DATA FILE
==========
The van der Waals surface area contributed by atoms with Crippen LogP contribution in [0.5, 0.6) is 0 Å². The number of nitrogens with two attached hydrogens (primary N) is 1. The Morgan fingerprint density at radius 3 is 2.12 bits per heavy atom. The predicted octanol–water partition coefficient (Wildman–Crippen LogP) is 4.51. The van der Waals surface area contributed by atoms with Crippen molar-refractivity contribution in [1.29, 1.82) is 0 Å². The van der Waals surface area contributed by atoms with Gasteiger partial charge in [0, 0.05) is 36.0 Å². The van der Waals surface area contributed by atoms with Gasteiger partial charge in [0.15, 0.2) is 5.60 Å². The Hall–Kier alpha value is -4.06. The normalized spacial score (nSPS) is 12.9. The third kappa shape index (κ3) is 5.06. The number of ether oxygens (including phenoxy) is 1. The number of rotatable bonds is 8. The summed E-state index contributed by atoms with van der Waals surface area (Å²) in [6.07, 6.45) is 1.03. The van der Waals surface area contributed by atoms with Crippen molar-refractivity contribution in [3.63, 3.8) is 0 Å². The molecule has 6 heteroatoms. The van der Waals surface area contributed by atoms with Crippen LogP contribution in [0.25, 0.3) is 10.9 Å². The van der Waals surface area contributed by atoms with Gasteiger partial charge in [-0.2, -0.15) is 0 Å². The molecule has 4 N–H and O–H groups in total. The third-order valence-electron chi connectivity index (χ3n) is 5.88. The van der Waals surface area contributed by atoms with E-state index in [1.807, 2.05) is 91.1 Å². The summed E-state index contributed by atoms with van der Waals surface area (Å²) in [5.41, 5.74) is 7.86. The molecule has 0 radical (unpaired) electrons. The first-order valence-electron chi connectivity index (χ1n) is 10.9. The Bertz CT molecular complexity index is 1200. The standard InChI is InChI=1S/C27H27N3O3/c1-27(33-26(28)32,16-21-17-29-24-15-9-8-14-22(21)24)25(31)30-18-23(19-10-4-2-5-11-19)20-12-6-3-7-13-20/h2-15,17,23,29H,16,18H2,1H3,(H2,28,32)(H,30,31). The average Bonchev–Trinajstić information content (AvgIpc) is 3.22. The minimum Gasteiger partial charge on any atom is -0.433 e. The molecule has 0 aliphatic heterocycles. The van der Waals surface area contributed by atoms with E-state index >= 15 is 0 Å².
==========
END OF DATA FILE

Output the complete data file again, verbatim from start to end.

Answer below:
The van der Waals surface area contributed by atoms with Crippen LogP contribution in [0.5, 0.6) is 0 Å². The number of nitrogens with two attached hydrogens (primary N) is 1. The Morgan fingerprint density at radius 3 is 2.12 bits per heavy atom. The predicted octanol–water partition coefficient (Wildman–Crippen LogP) is 4.51. The van der Waals surface area contributed by atoms with Crippen molar-refractivity contribution in [1.29, 1.82) is 0 Å². The van der Waals surface area contributed by atoms with Gasteiger partial charge in [0, 0.05) is 36.0 Å². The van der Waals surface area contributed by atoms with Gasteiger partial charge in [0.15, 0.2) is 5.60 Å². The Hall–Kier alpha value is -4.06. The normalized spacial score (nSPS) is 12.9. The third kappa shape index (κ3) is 5.06. The number of ether oxygens (including phenoxy) is 1. The number of rotatable bonds is 8. The summed E-state index contributed by atoms with van der Waals surface area (Å²) in [6.07, 6.45) is 1.03. The van der Waals surface area contributed by atoms with Crippen molar-refractivity contribution in [3.63, 3.8) is 0 Å². The molecule has 6 heteroatoms. The van der Waals surface area contributed by atoms with Crippen LogP contribution in [0.25, 0.3) is 10.9 Å². The van der Waals surface area contributed by atoms with Gasteiger partial charge in [-0.2, -0.15) is 0 Å². The molecule has 4 N–H and O–H groups in total. The third-order valence-electron chi connectivity index (χ3n) is 5.88. The van der Waals surface area contributed by atoms with E-state index in [1.807, 2.05) is 91.1 Å². The summed E-state index contributed by atoms with van der Waals surface area (Å²) in [5.41, 5.74) is 7.86. The molecule has 0 radical (unpaired) electrons. The first-order valence-electron chi connectivity index (χ1n) is 10.9. The Bertz CT molecular complexity index is 1200. The standard InChI is InChI=1S/C27H27N3O3/c1-27(33-26(28)32,16-21-17-29-24-15-9-8-14-22(21)24)25(31)30-18-23(19-10-4-2-5-11-19)20-12-6-3-7-13-20/h2-15,17,23,29H,16,18H2,1H3,(H2,28,32)(H,30,31). The average Bonchev–Trinajstić information content (AvgIpc) is 3.22. The minimum Gasteiger partial charge on any atom is -0.433 e. The molecule has 0 aliphatic heterocycles. The van der Waals surface area contributed by atoms with E-state index >= 15 is 0 Å².